The Nak'azdli First Nation said Thursday they are seeking a judicial review from the Federal Court of Canada of the federal government's recent environmental approval of Terrane Metal's proposed $917-million Mount Milligan mine.
The Nak'azdli have already filed a similar action in B.C. Supreme Court against the B.C. government set to be heard this spring in Vancouver.
The Nak'azdli contend they have not been properly consulted on the approval of the gold and copper mine in northern B.C., which the First Nation says will harm the environment.
Both levels of government concluded the project is not likely to cause significant adverse environmental effects.
The proposed mine is located 155 kilometres northwest of Prince George, and has been touted as providing economic benefits to communities in the Northern Interior.
"The proposed mine is within Nak'azdli territory and the proposed mine site and surrounding areas is clearly utilized by Nak'azdli members, and has been since time immemorial," said Nak'azdli chief Fred Sam.
"The manner in which Canada has dealt with the Nak'azdli throughout the environmental assessment review process has not upheld the honour of the Crown," said Sam.
The Nak'azdli First Nation criticized the project for destroying much of King Richard and Alpine creeks, and creating two open pits and a mine site with a foot-print of 367 hectares, as well as a tailings pond of 813 hectares.
That will eliminate an area of relatively untouched land and water that is three times the size of Stanley Park in Vancouver, noted Sam, whose community is located adjacent to the forest-based community of Fort St. James.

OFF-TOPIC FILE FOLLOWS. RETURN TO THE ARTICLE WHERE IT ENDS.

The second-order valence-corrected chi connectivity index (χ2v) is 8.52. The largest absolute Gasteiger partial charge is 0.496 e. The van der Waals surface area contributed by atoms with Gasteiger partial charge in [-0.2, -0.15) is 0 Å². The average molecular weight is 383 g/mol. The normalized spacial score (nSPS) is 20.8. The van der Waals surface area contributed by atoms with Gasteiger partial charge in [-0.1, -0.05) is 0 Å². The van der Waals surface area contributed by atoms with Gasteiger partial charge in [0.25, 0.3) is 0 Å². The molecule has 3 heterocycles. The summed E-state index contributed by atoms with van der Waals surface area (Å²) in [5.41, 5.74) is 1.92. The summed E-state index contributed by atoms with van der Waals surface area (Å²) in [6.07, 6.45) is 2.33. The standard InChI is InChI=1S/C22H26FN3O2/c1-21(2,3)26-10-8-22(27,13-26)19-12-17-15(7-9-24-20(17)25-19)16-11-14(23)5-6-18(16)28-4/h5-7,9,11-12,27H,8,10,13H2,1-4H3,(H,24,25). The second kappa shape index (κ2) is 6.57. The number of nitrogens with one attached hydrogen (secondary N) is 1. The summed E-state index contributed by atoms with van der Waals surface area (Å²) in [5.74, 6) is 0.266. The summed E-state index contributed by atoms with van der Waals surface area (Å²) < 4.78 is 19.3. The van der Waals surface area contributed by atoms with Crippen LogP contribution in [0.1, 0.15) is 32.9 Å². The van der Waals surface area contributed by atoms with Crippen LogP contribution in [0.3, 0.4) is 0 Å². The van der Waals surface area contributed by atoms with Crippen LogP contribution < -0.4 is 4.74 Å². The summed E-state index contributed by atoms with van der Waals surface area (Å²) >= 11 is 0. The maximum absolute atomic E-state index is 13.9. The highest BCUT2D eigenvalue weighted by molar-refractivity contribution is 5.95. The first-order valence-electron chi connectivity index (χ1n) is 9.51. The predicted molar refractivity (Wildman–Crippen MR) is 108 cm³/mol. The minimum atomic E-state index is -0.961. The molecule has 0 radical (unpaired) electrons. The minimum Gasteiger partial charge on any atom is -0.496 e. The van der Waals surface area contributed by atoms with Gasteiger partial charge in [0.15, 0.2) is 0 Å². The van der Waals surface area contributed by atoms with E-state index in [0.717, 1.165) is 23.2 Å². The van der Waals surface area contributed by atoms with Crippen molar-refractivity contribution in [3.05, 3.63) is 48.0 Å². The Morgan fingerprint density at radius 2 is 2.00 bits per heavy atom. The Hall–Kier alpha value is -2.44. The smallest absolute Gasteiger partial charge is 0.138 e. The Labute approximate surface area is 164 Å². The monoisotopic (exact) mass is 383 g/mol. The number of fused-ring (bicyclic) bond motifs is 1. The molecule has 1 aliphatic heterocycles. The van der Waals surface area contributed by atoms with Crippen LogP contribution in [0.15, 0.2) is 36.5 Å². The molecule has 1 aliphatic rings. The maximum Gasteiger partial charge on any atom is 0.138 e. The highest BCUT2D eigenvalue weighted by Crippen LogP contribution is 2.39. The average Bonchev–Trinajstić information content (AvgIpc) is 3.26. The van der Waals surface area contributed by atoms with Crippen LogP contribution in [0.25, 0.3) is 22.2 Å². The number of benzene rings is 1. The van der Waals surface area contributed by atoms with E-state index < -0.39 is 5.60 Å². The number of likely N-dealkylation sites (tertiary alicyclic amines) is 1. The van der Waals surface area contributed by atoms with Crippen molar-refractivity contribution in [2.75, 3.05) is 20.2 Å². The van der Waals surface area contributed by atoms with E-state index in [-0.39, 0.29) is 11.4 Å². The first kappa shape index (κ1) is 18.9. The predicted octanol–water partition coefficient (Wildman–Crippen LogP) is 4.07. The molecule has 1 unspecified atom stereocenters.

Terrane Metals has argued it has reduced the foot print of the mine, and listened to the concerns of First Nations.
Terrane Metals official Glen Wonders said Thursday there was little the company could say until it viewed the court filing.
Wonders said the court actions would not stop the company from moving the project forward. "We are going to continue on to complete the permitting processes. We're going to do that in a respectful manner, and if they wish to challenge on the basis of any of these approvals, it's their right to do so," said Wonders.
The Vancouver-based mining company is targeting a construction start next July or August.
The federal government's approval was based on the conclusions of a 178-page comprehensive study report which concluded the mine would not cause significant adverse environmental impacts. The decision was also based on public comment on the report, federal agencies' comments, and the proposed mitigation measures and follow-up program.
While the federal review concluded that the project will likely cause harm to fish habitat due to alterations to several creeks in the mine area, the company's plan to mitigate the harm means it is likely the productive capacity of the fish habitat will be maintained.